Using the same credential for both physical and logical identification requires technological interoperability. For example, the biometric reader on an employee’s laptop should be able to use the same template in order to make a match as the biometric reader at the employee entrance.

Physical and logical convergence can also help organizations create more complete audit trails, enabling them to monitor not only the who, what, when and why when confidential information is accessed, but the where.

At the International Security Conference just two months ago, there was other indications that biometrics is bridging between physical and logical security.

For example, Privaris, a provider of personal, biometric identity verification solutions, won Security Industry Association New Products Showcase award for its plusID 75 trusted biometric token in biometrics product design plusID 75 is a multi-function personal identity verification token that leverages Bluetooth and RFID technology and ensures secure wireless logical (IT) and physical access. It is the latest addition to Privaris’ plusID product line designed to meet the growing market demand for a convenient, yet secure and cost-effective solution to today’s network and facility access vulnerabilities. The plusID 75 identifies itself to PCs and laptops exactly as a smartcard does, and to door readers exactly as a Prox or iCLASS card, allowing for a fast and simple upgrade to biometric logon with no installation or additional middleware required. The solution also works with select single sign-on (SSO) software. The plusID 75 reduces the administrative hassle and the expense of IT password management and eliminates the security issues surrounding lost or stolen cards and passwords.

Fingerprint biometrics is the leading way to join physical and logical security access control.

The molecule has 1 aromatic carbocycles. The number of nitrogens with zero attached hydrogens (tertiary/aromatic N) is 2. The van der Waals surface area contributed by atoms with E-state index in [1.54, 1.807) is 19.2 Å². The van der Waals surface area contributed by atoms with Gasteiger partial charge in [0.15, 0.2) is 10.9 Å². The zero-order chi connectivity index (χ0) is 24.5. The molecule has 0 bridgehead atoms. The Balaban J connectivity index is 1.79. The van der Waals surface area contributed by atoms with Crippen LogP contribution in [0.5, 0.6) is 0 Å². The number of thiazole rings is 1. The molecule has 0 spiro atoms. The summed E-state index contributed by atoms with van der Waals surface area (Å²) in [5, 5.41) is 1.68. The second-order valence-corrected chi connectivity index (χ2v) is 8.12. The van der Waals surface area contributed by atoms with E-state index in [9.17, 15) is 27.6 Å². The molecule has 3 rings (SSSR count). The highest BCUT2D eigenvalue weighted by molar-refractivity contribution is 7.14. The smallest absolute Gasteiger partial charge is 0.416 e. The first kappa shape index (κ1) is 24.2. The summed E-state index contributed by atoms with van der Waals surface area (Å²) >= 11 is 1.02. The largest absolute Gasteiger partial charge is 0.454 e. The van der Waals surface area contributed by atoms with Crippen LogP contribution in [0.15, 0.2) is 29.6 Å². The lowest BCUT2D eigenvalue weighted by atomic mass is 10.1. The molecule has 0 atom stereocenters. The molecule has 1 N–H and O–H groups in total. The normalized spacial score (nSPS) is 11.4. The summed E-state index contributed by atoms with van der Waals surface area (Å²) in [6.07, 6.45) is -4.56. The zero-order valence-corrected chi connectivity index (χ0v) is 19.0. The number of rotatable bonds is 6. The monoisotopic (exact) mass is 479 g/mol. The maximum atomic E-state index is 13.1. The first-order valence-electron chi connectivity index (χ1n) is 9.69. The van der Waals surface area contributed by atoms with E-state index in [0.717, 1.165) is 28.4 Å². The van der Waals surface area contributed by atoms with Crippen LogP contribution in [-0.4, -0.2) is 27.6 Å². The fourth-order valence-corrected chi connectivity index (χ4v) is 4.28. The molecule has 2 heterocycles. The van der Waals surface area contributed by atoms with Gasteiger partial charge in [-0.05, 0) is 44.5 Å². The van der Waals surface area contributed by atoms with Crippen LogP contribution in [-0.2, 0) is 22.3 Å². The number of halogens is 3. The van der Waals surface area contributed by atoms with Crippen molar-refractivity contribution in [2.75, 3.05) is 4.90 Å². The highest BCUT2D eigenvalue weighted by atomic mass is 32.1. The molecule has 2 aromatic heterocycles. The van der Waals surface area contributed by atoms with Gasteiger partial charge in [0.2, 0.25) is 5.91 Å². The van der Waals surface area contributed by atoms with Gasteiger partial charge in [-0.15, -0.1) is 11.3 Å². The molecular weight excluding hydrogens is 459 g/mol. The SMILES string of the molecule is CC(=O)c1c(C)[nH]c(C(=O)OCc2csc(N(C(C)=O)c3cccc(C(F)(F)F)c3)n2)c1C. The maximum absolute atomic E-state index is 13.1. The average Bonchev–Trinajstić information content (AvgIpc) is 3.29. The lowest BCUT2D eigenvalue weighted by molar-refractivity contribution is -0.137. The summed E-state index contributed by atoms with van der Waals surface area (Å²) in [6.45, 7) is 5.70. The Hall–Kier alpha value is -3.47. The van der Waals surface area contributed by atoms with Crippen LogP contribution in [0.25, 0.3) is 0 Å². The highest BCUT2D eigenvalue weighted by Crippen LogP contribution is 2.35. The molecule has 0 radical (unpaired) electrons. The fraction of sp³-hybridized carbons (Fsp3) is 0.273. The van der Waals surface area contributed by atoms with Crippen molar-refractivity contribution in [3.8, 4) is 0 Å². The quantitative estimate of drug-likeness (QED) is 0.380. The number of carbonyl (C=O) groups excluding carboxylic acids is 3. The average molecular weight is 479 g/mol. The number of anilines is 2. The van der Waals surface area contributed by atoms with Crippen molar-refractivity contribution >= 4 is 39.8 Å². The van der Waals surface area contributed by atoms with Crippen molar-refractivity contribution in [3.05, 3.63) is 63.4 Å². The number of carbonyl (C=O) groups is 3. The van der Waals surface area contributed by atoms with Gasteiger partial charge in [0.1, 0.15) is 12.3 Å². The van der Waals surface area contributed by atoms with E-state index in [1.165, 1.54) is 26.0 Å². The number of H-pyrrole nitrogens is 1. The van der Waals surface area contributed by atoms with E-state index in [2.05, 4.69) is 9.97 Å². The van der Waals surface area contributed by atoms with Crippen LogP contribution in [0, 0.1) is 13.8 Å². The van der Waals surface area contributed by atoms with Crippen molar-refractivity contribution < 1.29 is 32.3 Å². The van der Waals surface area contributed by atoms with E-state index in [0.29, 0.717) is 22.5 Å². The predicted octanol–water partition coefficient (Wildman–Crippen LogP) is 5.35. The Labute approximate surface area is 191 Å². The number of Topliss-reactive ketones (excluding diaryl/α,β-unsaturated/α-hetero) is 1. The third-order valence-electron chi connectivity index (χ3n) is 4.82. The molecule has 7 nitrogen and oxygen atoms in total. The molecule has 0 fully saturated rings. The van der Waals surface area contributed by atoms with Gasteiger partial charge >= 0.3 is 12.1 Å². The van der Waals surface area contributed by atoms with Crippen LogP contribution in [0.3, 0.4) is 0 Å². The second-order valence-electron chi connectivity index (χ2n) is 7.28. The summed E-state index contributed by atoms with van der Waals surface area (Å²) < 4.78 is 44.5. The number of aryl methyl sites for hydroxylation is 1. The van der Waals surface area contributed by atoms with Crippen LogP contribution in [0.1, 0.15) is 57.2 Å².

Ingersoll Rand Security Technologies is using an advanced antimicrobial technology to reduce the spread of micro-organisms on its HandKey and HandPunch platens.  All recently-ordered Schlage HandKey and HandPunch terminals will incorporate this technology.  A special silver-based agent, using BioCote technology, is embedded into the materials used to produce the platen of the biometric hand geometry units, providing a hygienic finish that resists bacterial degradation.

West Virginia University’s Student Recreation Center is using its biometric hand reader technology, in addition to the card swiping system already in place, to control access to the facility.  HandKey readers simplify credential management and ensure that only authorized individuals enter the recreation center. 

“The primary reason that we brought in this device was convenience for students,” said Carolyn McDaniel, assistant director of Student Affairs Business Operations. “The students have said that they don’t want to bring their card. It is one more thing for them to keep track of.  The Rec Center is probably the place where cards are most often lost.”

McDaniel said about five lost student ID cards are found by Rec Center employees every day, prompting the switch to biometric access control.  Students, faculty and staff interested in using the handreader instead of their WVU identification cards first enroll in the program. 

The reader has a flat platen with five metal posts embedded in it.  When registering for the service, the user places his or her hand on the platen with each finger touching a corresponding post.  Three measurements are taken and the average is saved to the student’s account. Once registered for the program, Rec Center patrons no longer use their ID cards to gain admittance; only the scanner lets them in.